The Culture Of The Automobile: When A Country Decides That A Particular Car Is Part Of Its Patrimony
Images: Peter Singhof/Artcurial Motorcars
Translated from the French, the text reads something like this: “A rare vehicle, with just 1,282 manufactured, but today less than 10 are known to be extant in France. It’s a unique model: until 1926, Voisin manufactured and delivered the chassis with the mechanicals, it was then necessary to have the bodywork made to the liking of the customer. Voisin featured innovative technological solutions, including ‘valves without valves’ (sleeve valve technology), a technology that has disappeared since.”
These are some of the reasons why this particular car, a Voisin C3 C, from 1922, is listed by the French government as a “historic monument,” and thus cannot be taken out of France.
As per the head of the Architecture and Heritage section of the French Ministry of Culture, by decree, on 27 November 2008, declared that “given that the conservation of named moving objects have a public interest, from a technical and historical point of view,” this Voisin cannot leave French territory, acknowledging that certain automobiles are similar to important historical artefacts.
Thus, when this particular car came up for an auction by the renowned French auction house of Artcurial, there was a lot of interest as here was this remarkably important car, once again, available for a serious enthusiast to add to his or her collection.
The car has an impressively well-documented history. This chassis, according to the archives of the family of the first and long-time owner Yvonne Marrel, is number 969.
It was initially bodied by Lyon-based coachbuilder Billeter et Cartier, for Yvonne Marrel, after she ordered the chassis from Voisin. But the car was registered in 1927.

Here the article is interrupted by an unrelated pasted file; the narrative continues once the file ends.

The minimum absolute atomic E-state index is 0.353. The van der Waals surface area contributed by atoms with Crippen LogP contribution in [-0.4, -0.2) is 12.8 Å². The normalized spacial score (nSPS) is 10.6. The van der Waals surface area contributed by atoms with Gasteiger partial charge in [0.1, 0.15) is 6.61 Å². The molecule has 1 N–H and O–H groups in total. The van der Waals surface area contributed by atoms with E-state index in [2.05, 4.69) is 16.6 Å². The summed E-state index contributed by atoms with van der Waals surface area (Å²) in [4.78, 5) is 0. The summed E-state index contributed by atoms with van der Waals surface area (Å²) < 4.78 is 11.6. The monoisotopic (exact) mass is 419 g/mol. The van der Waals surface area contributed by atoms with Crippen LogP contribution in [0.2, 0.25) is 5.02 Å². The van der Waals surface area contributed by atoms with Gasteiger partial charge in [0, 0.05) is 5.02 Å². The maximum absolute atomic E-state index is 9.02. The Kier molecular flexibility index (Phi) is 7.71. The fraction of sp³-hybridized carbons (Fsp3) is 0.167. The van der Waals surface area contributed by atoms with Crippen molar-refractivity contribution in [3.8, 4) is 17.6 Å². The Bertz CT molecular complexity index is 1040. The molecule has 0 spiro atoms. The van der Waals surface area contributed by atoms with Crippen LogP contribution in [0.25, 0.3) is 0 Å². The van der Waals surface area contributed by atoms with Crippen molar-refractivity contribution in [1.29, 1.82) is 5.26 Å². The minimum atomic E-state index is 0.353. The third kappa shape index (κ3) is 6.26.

It was Mme Marrel’s favourite car, and as there was no question of ever getting rid of it, she had a more modern body built for it at the beginning of the 1930s, again by Billeter et Cartier (to design N°2185).
During the war the car was converted to run on a gas generator, but it was converted back to petrol around 1960. As was the custom with the family's favourite cars, this Voisin was nicknamed ‘Queen Alexandra’.
The Voisin chassis had been ordered with the elegant option of wire wheels and aluminium flanges. The second bodywork also featured a four-door, six-window saloon configuration, but with a driver's separation, as well as two seats at the rear, and a pair of folding seats.
The windows testify to the authenticity and the originality of the car today. The car retains its very original condition, with period duck blue and black paintwork and blue leather upholstery, wood trim inside and lovely silk sunshades.
The car is powered by a valveless 3969cc four-cylinder Knight engine, mated to a four-speed gearbox and a single disc clutch. The car was still in very good condition in 1975, when it was first sold, and has been beautifully conserved since then in the collection of Paris-Dakar rallyist Richard Romagny. Most impressively, the odometer shows just 8,795km!
Though the car was “recommissioned” and made a runner again, by Richard Romagny, it has hardly been driven. Thus, when the online auction (of Richard Romagny’s 100-plus collection of cars) went online, many serious enthusiasts were watching the ever-increasing bids on this Voisin.
The winning bid was one at €47,120 (Rs 39 lakhs), a most reasonable figure for such a piece of automotive history.
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